Tour Stop No. 2--Justice Can Be Bought
By the middle of 1996 it began to appear that Shearer vs. The Partners in Evil was the Wandering Jew of lawsuits. Attorney G discussed with Attorney T an alternate route to justice, which he then offered to me: a system known as Rent-a-Judge. In situations like ours, Attorney G explained, people can hire retired judges who conduct full-blown trials, utilizing all the rules of evidence and procedure that Simpsonophiles have come to know and revere (a 352 objection, anyone?). The rented judge's ruling is final, unappealable. The buck makes the case stop here.
We would even have our choice of jury or nonjury trial, although it's still difficult for me to conceive of how they recruit jurors for rental trials. You can't send them official-looking summonses, can you? My only reference point was the obscure TV shows in Hollywood that, unable to draw audiences of volunteers, used to bus spectators in from mental hospitals. This, of course, was back in the golden days of television, when they had mental hospitals.
Attorney G's working relationship with me was based on the controversial principle of the contingency fee. This is the practice (which the British just now are thinking of adopting, while anti-lawyer activists in this country are trying to limit or abolish it) that allows attorneys to work, as they say in Vegas, "on the come," for a percentage of whatever the eventual award may be. However, it was costing the Partners--actually the Heiress, since the old-time producer had long since severed himself from the partnership and the suit--time on the meter for each twist and turn through the Labyrinth of Justice. Ultimately, both sides agreed to divert the case to the free-market judiciary and, after the now-normal amount of squabbling about scheduling, we agreed on a jurist, the Divine Judge O (think Hoagy Carmichael, not Bette Midler--always good advice). My lawyer knew the judge to be a distinguished retired jurist before whom Attorney G had contested several cases, both before and after his ascent to rentalhood.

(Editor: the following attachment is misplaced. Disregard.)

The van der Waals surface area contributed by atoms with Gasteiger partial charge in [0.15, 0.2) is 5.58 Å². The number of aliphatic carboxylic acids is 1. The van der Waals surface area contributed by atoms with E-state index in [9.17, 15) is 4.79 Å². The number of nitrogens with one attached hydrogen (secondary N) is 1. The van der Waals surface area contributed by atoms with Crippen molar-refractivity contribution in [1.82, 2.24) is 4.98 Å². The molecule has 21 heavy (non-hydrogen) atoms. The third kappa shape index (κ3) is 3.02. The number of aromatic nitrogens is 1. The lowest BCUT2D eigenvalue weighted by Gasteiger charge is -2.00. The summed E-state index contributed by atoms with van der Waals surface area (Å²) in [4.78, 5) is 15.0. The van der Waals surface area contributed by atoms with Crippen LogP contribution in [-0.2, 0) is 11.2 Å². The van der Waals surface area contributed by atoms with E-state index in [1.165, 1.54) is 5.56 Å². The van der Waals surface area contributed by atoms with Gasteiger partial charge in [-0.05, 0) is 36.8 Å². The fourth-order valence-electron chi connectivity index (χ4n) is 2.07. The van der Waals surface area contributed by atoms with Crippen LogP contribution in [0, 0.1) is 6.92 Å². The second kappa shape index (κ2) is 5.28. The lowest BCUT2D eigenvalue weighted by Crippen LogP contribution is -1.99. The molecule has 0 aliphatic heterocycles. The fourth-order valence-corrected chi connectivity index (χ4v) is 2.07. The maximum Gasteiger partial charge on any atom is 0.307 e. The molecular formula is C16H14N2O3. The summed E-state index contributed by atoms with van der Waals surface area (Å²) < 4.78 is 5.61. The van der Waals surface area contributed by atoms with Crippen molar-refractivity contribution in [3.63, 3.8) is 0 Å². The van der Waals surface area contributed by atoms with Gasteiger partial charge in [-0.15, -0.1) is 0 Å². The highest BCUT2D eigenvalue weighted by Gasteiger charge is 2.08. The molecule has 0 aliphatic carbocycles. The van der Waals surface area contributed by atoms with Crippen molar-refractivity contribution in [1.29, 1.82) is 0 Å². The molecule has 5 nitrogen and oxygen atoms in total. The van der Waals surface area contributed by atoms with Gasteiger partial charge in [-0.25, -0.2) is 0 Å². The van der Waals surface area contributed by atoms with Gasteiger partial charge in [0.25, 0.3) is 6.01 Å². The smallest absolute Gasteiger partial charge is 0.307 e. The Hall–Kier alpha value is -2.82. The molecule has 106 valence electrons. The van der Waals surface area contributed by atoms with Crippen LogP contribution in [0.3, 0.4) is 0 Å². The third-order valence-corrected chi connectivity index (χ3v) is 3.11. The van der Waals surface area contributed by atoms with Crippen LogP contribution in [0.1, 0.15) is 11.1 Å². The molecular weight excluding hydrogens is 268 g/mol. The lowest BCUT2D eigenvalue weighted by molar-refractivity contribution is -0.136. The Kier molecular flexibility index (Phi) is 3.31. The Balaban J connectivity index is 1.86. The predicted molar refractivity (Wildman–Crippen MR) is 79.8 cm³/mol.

"He's a lot smarter than [either of our public judges]," Attorney G advised. "He'll get it."
Given his presumed prowess, and the additional cost of a jury trial, the parties agreed to forego the pleasing theatrics of playing to the 12 folks in the box. This was a bigger concession by our side, since I had my celebrity-charged charisma with which to dazzle the jurors, while the retired old-time producer, still on the hook as a witness for the defense, was a sure bet to repulse anyone sentient enough to be swearable.
The trial wardrobe came out of the closet one last time, and my attorneys and I spent one final week re-reviewing the depositions, rehearsing cross-examination, war-gaming. The day before the trial was to start, Attorney G walked me from his Pershing Square suite to an anonymous office building on the seaward fringe of downtown (the perpetually to-be-redeveloped Center City West), took me up to the 14th floor, and walked me into our rented courtroom. Carpeted, decorated in muted grays and pastels, soundproofed like a recording studio ... this was a Four Seasons, a Ritz-Carlton of a courtroom, compared with the Motel 6s of the Simpson saga. There were video facilities behind a glass panel in the rear of the courtroom (Mr. Harris, the Elmo, please), three rows of spectator seats just in front of the panel, computer-equipped tables for attorneys and clients and, along the chamber's west wall, a set of windows that afforded a splendid overhead view of the Harbor Freeway, one of Southern California's most historic.
Down a short hallway from the courtroom was a little office kitchen and, farther down, just inside the double glass entrance doors, sat a pretty blond receptionist, looking rather bored. Drinking water wasn't supplied; so, every day of the trial, she took some change, went around the corner, and brought back bottles of Crystal Geyser. The main business of the suite of offices surrounding the courtroom was to serve as the locus for depositions, and business appeared to be slow. We never saw anyone else in the suite during the course of the trial. Coupons on the receptionist's desk offered us a $50 discount on our next deposition.